Feeds

Charter suspends NebuAd data-pimping experiment

Squeaky wheels kill pilot - for now

HP ProLiant Gen8: Integrated lifecycle automation

Charter Communications has suspended plans to deploy NebuAd's web usage tracking technology following howls of protest from critics who say that practice seriously compromised the privacy of subscribers.

Charter, which is the biggest US-based internet service provider to test the NebuAd system, abruptly changed course on Tuesday, following scrutiny from Congressmen and at least one state law enforcer. Last month, Charter had said it would begin tracking the web usage of subscribers in four test markets so it could deliver targeted ads to them.

Both Charter and NebuAd insist the subscribers are never personally identified. But government overseers aren't so sure. Among them is Connecticut Attorney General Richard Blumenthal, who released a letter Tuesday calling on Charter to drop the pilot.

"The arrangement raises strikingly significant questions, such as what other uses will be made of this highly sensitive information and what measures Charter Communications is taking to safeguard such information," the letter read. Privacy advocates on Capitol Hill also weighed in last month. Democratic Representative Edward Markey of Massachusetts and Representative Joe Barton, a Republican from Texas, wrote Charter President Neil Smit and asked him to put the trial on hold.

No fewer than 15 privacy watchdogs have also weighed in on Charter's plan. Some of them have likened NebuAd to so-called man-in-the-middle intruders who use cross-site scripting attacks to hijack browser sessions.

The month of unfavorable attention was more than Charter's public relations ministers could handle.

"Our customers are always our first priority," they said in announcing the suspension. "We will continue to take a thoughtful, deliberate approach with the goal to ultimately structure an advertising service that enhances the internet experience for our customers and addresses questions and concerns they've raised."

Both Charter and NebuAd have portrayed the suspension as temporary, but so far neither side is saying when they think Charter might resume the experiment. NebuAd has said it is working with other ISPs in the US and that by the end of the year it will be monitoring the web surfing of 10 percent on internet users in this country. ®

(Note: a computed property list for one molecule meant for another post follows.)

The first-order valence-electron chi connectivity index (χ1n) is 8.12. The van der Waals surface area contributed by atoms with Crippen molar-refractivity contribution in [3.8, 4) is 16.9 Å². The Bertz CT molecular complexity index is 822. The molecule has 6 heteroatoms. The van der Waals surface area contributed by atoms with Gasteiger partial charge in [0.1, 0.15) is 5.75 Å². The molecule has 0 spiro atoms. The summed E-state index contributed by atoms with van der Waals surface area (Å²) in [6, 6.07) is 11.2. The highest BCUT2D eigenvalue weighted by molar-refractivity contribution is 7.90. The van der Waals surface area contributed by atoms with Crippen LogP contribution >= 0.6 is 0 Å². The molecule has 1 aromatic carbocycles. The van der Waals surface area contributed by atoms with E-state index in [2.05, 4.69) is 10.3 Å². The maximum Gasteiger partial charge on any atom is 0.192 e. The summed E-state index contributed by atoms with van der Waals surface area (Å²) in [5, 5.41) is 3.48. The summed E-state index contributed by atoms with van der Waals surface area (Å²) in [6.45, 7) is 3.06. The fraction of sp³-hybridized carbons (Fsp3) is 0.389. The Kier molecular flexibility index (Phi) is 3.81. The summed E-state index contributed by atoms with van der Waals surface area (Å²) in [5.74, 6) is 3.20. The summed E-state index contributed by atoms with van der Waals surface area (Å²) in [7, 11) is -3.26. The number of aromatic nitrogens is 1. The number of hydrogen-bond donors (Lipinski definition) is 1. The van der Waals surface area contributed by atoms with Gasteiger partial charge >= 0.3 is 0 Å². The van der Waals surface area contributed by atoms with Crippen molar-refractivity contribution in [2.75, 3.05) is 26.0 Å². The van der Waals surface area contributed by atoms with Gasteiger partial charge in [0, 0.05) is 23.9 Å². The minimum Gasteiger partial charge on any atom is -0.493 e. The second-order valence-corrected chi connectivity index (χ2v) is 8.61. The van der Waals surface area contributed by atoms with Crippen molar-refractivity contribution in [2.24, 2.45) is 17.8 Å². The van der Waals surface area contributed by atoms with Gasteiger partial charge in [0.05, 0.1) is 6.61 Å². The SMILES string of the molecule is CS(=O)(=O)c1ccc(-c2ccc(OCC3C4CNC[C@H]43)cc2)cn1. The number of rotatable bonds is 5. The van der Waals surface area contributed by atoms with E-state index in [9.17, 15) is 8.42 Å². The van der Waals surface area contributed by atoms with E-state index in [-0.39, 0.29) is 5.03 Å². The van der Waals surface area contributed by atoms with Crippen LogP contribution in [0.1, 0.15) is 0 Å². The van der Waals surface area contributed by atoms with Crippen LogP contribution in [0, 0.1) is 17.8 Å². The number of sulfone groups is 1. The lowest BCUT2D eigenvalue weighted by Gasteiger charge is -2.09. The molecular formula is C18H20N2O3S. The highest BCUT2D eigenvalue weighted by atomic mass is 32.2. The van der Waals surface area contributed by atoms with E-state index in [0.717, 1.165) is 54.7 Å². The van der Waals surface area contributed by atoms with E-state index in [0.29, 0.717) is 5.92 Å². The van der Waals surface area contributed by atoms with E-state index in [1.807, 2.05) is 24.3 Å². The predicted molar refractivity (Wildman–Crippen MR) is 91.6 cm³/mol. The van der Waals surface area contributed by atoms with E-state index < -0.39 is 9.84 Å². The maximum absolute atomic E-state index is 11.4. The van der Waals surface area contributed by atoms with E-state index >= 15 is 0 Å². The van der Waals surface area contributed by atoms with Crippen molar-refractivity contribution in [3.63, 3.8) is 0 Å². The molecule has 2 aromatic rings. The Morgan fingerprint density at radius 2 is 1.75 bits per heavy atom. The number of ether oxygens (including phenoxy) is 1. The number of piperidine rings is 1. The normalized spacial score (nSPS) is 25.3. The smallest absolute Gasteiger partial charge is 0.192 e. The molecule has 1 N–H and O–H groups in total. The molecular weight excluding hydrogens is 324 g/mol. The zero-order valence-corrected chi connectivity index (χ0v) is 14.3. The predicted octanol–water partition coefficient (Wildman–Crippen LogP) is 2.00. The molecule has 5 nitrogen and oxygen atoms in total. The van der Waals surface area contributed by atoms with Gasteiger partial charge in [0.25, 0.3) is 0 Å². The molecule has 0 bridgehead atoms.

The Power of One Infographic

More from The Register

next story
Google Nest, ARM, Samsung pull out Thread to strangle ZigBee
But there's a flaw in Google's IP-based IoT system
Orange spent weekend spamming customers with TXTs
Zero, not infinity, is the Magic Number customers want
Want to beat Verizon's slow Netflix? Get a VPN
Exec finds stream speed climbs when smuggled out
US freemium mobile network eyes up Europe
FreedomPop touts 'free' calls, texts and data
'Two-speed internet' storm turns FCC.gov into zero-speed website
Deadline for comments on net neutrality shake-up extended to Friday
GoTenna: How does this 'magic' work?
An ideal product if you believe the Earth is flat
NBN Co execs: No FTTN product until 2015
Faster? Not yet. Cheaper? No data
prev story

Whitepapers

Top three mobile application threats
Prevent sensitive data leakage over insecure channels or stolen mobile devices.
The Essential Guide to IT Transformation
ServiceNow discusses three IT transformations that can help CIO's automate IT services to transform IT and the enterprise.
Mobile application security vulnerability report
The alarming realities regarding the sheer number of applications vulnerable to attack, and the most common and easily addressable vulnerability errors.
How modern custom applications can spur business growth
Learn how to create, deploy and manage custom applications without consuming or expanding the need for scarce, expensive IT resources.
Consolidation: the foundation for IT and business transformation
In this whitepaper learn how effective consolidation of IT and business resources can enable multiple, meaningful business benefits.